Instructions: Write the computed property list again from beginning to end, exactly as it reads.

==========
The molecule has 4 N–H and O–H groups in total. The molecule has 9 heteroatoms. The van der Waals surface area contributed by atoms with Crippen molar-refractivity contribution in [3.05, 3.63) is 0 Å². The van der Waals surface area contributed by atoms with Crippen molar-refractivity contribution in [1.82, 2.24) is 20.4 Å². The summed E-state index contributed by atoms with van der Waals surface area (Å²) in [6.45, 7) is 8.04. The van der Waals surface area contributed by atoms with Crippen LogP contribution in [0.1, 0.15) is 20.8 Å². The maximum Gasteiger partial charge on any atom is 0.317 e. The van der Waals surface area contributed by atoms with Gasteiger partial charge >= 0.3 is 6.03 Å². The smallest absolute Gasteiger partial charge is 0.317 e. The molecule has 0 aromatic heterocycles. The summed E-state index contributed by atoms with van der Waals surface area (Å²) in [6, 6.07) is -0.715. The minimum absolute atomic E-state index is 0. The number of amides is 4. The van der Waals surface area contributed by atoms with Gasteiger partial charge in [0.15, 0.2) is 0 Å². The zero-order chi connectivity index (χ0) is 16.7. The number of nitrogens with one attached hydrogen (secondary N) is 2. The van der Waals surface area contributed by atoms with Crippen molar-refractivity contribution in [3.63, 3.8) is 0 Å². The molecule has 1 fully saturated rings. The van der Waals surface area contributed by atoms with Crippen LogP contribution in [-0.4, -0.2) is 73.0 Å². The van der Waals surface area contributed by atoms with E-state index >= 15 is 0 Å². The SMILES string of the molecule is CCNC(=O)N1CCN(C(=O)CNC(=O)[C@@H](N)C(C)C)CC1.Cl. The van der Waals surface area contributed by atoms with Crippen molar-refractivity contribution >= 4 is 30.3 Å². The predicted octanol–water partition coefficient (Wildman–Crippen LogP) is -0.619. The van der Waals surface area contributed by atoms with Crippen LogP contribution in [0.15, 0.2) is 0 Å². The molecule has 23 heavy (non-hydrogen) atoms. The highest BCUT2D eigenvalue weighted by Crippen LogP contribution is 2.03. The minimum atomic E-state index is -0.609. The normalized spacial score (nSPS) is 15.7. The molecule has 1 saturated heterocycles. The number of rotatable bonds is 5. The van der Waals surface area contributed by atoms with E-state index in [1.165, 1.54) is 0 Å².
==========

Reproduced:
The molecule has 4 N–H and O–H groups in total. The molecule has 9 heteroatoms. The van der Waals surface area contributed by atoms with Crippen molar-refractivity contribution in [3.05, 3.63) is 0 Å². The van der Waals surface area contributed by atoms with Crippen molar-refractivity contribution in [1.82, 2.24) is 20.4 Å². The summed E-state index contributed by atoms with van der Waals surface area (Å²) in [6.45, 7) is 8.04. The van der Waals surface area contributed by atoms with Crippen LogP contribution in [0.1, 0.15) is 20.8 Å². The maximum Gasteiger partial charge on any atom is 0.317 e. The van der Waals surface area contributed by atoms with Gasteiger partial charge >= 0.3 is 6.03 Å². The smallest absolute Gasteiger partial charge is 0.317 e. The molecule has 0 aromatic heterocycles. The summed E-state index contributed by atoms with van der Waals surface area (Å²) in [6, 6.07) is -0.715. The minimum absolute atomic E-state index is 0. The number of amides is 4. The van der Waals surface area contributed by atoms with Gasteiger partial charge in [0.15, 0.2) is 0 Å². The zero-order chi connectivity index (χ0) is 16.7. The number of nitrogens with one attached hydrogen (secondary N) is 2. The van der Waals surface area contributed by atoms with Crippen molar-refractivity contribution in [3.63, 3.8) is 0 Å². The molecule has 1 fully saturated rings. The van der Waals surface area contributed by atoms with Crippen LogP contribution in [-0.4, -0.2) is 73.0 Å². The van der Waals surface area contributed by atoms with E-state index >= 15 is 0 Å². The SMILES string of the molecule is CCNC(=O)N1CCN(C(=O)CNC(=O)[C@@H](N)C(C)C)CC1.Cl. The van der Waals surface area contributed by atoms with Crippen molar-refractivity contribution >= 4 is 30.3 Å². The predicted octanol–water partition coefficient (Wildman–Crippen LogP) is -0.619. The van der Waals surface area contributed by atoms with Crippen LogP contribution in [0.15, 0.2) is 0 Å². The molecule has 23 heavy (non-hydrogen) atoms. The highest BCUT2D eigenvalue weighted by Crippen LogP contribution is 2.03. The minimum atomic E-state index is -0.609. The normalized spacial score (nSPS) is 15.7. The molecule has 1 saturated heterocycles. The number of rotatable bonds is 5. The van der Waals surface area contributed by atoms with E-state index in [1.165, 1.54) is 0 Å².